🐚 Diatomaceous Earth; 🤓 Scott Rao's New Blog

August 29 - Issue #82

Barista Hustle

Views and news about the brews. Unique and relevant information for coffee professionals and enthusiasts.

How could we get a perfectly even extraction?
We know even extractions taste great. They’re all signal and no noise. But we’re foiled by a number of factors across green, roasting, and brewing. For this, I’d like to assume that the green coffee and roasting is as even as they can get, and focus just on the brewing.
This is a little question/thought experiment I’ve been rolling around in my head this week (there’s no conclusion, but perhaps it’ll let you in on what I do with spare brain cpu cycles.)
How could we achieve a perfectly even extraction?
Without green and roasting we’re left with two pain points: grinds and brewing dynamics. Even with a perfect roller mill giving us a nice even particle size, there’s still massive discrepancy between the finest grinds and the median size particles. So we have to push further and use only the tiniest grinds.
Obviously, brewing with just superfine grinds would be nearly impossible: complete extraction would take seconds, but filtering it would take forever (at any pressure). An annoyingly perfect paradox.
Here’s where my thinking has lead me:
What if we mix a substance into the superfine grinds that mimics larger grinds? It could be ~100-500 microns in diameter: something to hold all the grinds apart, and allow water flow without altering flavour. After some digging it turns out that this kind of thinking is pretty common in pharmaceuticals and agriculture: they would call it reducing bulk density.
Bulk density is the weight of particles divided by the volume they occupy.
eg. un-tamped espresso grounds have a lower bulk density than tamped ones because they occupy more volume but have the same weight.
For soil, a lower bulk density is advantageous because it allows for more water and air movement between soil particles (see where I’m going here?!). A compacted or super sandy soil can reach a point where the bulk density inhibits water flow and root growth (tamping and 9 bars of pressure anyone?). This is precisely why finer grind sizes create slower flow rate.
So what kinds of materials could we use?
First off, it’d have to be food safe, non-flavoured and generally inert. It’d also need to be more irregular than, say, spheres that wouldn’t hold the fines in a nice matrix.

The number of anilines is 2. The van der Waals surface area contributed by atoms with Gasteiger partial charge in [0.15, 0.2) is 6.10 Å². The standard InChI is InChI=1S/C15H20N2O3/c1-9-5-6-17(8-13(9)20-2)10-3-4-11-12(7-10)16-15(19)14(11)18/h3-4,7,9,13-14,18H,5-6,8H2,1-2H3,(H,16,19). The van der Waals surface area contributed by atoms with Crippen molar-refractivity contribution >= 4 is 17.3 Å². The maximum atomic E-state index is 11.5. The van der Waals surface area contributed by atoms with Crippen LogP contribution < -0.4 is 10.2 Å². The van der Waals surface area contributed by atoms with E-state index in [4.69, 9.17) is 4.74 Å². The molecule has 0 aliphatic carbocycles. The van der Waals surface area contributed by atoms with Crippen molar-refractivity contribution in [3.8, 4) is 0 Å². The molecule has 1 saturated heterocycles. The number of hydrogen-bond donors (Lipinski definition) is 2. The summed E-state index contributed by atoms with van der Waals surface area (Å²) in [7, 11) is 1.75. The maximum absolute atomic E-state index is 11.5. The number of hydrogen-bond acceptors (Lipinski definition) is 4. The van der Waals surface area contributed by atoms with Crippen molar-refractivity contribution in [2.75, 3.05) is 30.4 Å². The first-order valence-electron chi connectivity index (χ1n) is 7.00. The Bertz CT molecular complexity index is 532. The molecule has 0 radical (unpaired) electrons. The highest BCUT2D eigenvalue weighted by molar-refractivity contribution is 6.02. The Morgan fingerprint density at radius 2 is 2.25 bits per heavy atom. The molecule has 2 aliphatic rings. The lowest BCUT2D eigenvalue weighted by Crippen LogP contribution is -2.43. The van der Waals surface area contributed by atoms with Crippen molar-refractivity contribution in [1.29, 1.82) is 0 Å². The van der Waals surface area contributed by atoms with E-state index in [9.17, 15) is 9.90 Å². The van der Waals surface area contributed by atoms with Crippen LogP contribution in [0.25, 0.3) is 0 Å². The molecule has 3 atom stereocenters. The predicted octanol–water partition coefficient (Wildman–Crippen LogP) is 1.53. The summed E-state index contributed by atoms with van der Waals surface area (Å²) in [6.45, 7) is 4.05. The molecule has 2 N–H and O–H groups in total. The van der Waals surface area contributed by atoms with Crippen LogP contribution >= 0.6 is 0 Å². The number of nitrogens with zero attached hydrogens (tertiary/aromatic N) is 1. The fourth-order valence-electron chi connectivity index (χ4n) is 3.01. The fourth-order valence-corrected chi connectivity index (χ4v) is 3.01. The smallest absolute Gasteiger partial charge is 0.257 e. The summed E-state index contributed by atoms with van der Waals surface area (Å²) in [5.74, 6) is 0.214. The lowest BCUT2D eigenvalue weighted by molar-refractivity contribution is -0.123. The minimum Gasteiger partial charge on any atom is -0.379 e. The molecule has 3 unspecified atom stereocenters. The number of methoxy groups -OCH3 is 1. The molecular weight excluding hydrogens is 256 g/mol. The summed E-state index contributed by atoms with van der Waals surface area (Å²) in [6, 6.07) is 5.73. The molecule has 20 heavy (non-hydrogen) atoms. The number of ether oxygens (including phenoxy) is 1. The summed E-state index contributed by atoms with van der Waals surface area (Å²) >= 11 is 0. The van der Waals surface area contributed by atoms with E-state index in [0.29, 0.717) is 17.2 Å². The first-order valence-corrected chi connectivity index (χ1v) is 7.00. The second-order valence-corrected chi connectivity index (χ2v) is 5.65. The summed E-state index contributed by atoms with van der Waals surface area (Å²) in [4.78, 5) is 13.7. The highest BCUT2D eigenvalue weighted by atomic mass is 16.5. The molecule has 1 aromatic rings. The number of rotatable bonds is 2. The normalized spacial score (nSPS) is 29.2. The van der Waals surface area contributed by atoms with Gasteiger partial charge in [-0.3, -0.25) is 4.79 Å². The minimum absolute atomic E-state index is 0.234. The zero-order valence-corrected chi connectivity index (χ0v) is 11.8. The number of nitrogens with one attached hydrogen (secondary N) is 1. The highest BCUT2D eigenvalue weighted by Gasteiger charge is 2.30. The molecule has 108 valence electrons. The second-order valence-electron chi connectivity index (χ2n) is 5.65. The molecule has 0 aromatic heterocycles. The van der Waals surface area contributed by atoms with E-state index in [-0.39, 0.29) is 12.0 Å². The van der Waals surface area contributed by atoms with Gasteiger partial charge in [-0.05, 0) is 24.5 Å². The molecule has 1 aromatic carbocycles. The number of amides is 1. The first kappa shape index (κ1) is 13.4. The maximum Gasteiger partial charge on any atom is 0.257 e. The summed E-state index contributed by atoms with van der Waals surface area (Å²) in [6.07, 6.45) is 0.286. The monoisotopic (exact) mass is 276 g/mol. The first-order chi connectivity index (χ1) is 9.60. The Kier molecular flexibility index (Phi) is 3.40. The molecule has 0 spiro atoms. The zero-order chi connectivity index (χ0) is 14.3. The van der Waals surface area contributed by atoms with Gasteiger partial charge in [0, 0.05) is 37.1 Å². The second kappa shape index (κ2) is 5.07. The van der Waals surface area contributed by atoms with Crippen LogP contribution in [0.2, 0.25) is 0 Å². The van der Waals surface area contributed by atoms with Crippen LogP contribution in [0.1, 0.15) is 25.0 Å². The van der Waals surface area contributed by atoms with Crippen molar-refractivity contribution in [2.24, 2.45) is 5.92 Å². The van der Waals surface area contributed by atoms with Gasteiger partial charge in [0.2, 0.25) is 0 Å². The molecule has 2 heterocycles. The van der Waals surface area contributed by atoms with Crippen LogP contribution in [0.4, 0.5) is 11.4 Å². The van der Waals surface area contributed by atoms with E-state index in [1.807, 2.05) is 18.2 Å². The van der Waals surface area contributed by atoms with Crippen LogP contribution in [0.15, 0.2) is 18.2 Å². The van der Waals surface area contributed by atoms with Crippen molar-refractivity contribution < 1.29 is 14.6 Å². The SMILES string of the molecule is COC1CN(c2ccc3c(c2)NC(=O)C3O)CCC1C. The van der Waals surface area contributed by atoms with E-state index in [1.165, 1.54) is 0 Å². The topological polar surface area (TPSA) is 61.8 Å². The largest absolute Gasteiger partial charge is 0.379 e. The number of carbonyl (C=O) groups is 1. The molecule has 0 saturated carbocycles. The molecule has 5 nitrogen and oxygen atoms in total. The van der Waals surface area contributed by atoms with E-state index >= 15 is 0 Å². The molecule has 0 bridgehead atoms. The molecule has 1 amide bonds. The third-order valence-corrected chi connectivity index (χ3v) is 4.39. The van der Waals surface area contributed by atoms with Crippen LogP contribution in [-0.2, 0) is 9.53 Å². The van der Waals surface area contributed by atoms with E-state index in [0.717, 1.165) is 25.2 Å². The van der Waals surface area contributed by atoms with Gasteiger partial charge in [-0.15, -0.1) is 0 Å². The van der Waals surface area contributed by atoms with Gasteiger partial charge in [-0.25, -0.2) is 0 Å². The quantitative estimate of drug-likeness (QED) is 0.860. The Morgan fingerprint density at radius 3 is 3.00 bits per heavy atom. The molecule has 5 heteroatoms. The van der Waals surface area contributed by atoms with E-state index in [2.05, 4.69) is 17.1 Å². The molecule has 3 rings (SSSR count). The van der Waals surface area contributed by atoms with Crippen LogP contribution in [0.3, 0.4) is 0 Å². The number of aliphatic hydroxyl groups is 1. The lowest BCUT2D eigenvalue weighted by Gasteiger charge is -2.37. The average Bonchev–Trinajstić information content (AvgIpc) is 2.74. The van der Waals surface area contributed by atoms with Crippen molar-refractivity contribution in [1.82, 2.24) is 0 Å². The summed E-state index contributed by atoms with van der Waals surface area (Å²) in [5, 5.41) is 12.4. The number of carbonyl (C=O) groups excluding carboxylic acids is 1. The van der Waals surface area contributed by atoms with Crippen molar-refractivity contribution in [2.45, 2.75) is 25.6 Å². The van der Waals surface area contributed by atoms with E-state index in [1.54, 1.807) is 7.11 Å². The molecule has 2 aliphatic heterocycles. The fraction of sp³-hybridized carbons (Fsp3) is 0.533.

My first thought was ferritic stainless steel shavings though this sounds expensive and potentially corrosive/flavour altering. They would have the added bonus of being retrievable with magnets for reuse.
The second substance I came across was diatomaceous earth: the fossilised remains of prehistoric algae. They’re mainly silica, come in sizes from 1-1000 microns, are used for water filtration, and are safe for human consumption.
Look familiar?
Here’s what I’m thinking. Grind the coffee super fine. Sift some diatomaceous earth so it’s mostly larger than the grinds (and holes of the espresso basket). Mix them all together. Brew! It could be espresso or filter, but I’m assuming espresso would be easier. As long as you didn’t get a cup full of white powder.
I honestly have no idea if this would work, but I’m certainly curious! What could possibly go wrong? 
Is it worth it? Tell me after you’ve tasted a perfectly even extraction!
Are there other similar materials or ideas? Let me know here in the Facebook group.
Scott Rao's New Blog
🤓 Scott Rao launched a blog a few days ago. (finally!)
He’ll be focusing on brewing and roasting, but I hope he throws in some gut microbiome material as well. Scott assures me he’ll be taking strong stances on issues and dropping knowledge without apology. Just how I like it! 
His first post is about Development Time Ratio (DTR) in roasting, which clarifies a lot of common misunderstandings.
Make sure to sign up or check in regularly for updates!
Morten Münchow's Behavioral Research
🔍 An interesting presentation from the inaugural Re;co symposium in Sweden last year.
Have you ever had one of those moments where the consumer chooses the coffee that’s obviously worse and you want to give it all up? Thoughts surrounding this, and much more, is shared from Morten’s studies. Very interesting!
See You Next Week!
Thanks for reading my brain dump above. If you ever have any feedback, ideas, or links to share please just reply to this email!
To the boundaries of coffee,

Matt Perger
Barista Hustle
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